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Boys Nation Day 8: 98 senators graduate

The 98 senators spent their final morning of Boys Nation in the senate to debate on legislation and vote on resolutions. Alexander Lux from West Allis, Wis., was proud to see his resolution on flag desecration be the first debate on the senate floor. 

“This resolution states that the U.S. flag be recognized as a national symbol of pride and honor and thus disparages the destruction of the flag,” Lux said. “I know there are contentious ideas about the burning of the flag right now, but my resolution firmly states that Congress would support the choice to not burn the flag.”
Lux initially had 85 co-sponsors in favor of his resolution, but when it came time for each state to vote, the resolution earned the support of all 49 states present and passed with a standing ovation. 

“We wake up every morning, and we have the freedom to say what we want and freedom of the press,” Lux said. “It’s an amazing honor to recognize that, and the flag is a symbol of the people who fought for our freedom. And they deserve the upmost respect.”

Since Day 1 of Boys Nation, a total of 18 bills were signed into law and 10 were vetoed on the senate floor.

Following the closing senate session, the senators traveled a short distance to enjoy a moment they have been anxiously waiting for – a trip to the White House to meet President Obama. The young men roared with excitement when the president walked into the East Room of the White House, and they didn’t let up, singing “Happy Birthday” to him. 

After a few photo ops, each Boys Nation senator had an opportunity to shake President Obama’s hand and even follow a trend initiated by Ian Goza from Little Rock, Ark. “I was the first person to give Obama a hug today,” Goza said.

The hugs continued until the young men walked out onto the White House front lawn to wave goodbye to Obama as he boarded a Marine One helicopter.

“Meeting the president was an amazing experience that really crystallized everything we have done this week,” said Storm Boris from Woodbridge, Conn. “Mr. Obama said it so well when he said that what we’re doing at Boys Nation is what every American should be doing if they want to try to get a feel for America and put their own ideas into America.”

The senators’ enthusiasm carried over into their graduation banquet and ceremony, where they said their farewells. During graduation, each senator personally received his Boys Nation certificate, coin and pin from his respective section counselors. Also standing in line to pay recognition to the young men was Sons of The American Legion National Commander James Roberts III, who handed an SAL pin to the senators.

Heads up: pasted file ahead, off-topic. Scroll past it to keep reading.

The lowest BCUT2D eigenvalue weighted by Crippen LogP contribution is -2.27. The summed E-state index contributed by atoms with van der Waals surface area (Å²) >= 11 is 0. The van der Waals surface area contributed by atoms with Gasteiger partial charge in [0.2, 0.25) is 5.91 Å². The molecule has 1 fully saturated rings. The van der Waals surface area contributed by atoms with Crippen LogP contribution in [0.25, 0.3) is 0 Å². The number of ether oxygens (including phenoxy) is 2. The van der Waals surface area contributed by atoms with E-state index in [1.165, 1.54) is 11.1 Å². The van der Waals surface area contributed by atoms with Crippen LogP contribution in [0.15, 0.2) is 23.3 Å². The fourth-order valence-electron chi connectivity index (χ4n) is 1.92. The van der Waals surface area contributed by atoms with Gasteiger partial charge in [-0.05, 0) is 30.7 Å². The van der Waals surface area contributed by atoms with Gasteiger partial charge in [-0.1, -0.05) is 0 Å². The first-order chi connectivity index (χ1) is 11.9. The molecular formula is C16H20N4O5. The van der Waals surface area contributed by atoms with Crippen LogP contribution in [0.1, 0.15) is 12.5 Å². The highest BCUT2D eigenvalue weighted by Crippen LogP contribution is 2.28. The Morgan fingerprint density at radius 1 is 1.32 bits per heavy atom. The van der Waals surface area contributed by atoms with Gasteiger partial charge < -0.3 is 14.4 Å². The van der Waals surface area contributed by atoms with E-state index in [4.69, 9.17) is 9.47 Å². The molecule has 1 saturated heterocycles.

And on behalf of the SAL, Roberts presented a $1,000 scholarship to president pro-tem Neal Jeup from Grosse Pointe Farms, Mich., and secretary of the senate Brandon Dale from Lafayette, La. Meanwhile, Joseph Caouette, chairman of the Legion’s Americanism Commission, presented a $2,000 scholarship to president Jonathan Hess from Tuscaloosa, Ala., and vice president Joseph Aumuller from Libertyville, Ill.

For the past week, the 98 senators have been singing patriotic songs to everyone they have encountered. So American Legion Past National Commander Bob Turner didn’t let the night end without singing. However, this time, he asked the young men to sing for themselves. And they did while waving American flags and embracing each other.

“This has been the best week of my life; it has just been amazing,” said Dakota Johnson from Las Vegas. “My respect for The American Legion and all veterans around the country has grown immensely.”

“I can see why they call this program a week that shapes a lifetime, but I don’t think it’s just our lifetime," said Nimit Jindal from Dover, N.J. "I think it’s our generation and other generations to come. Talking to and sharing experiences with 97 of the best and brightest in the country, there is nothing like it.”

“It is inspirational to see our generation working together,” said Matthew Baughman from Manchester, Md. “Everyone thinks that our nation is becoming lethargic and not active, but this program gives me hope. And when my community finds out about Boys Nation and what we did, they are going to have hope again that our generation can be successful and make sure that our era is prosperous.”

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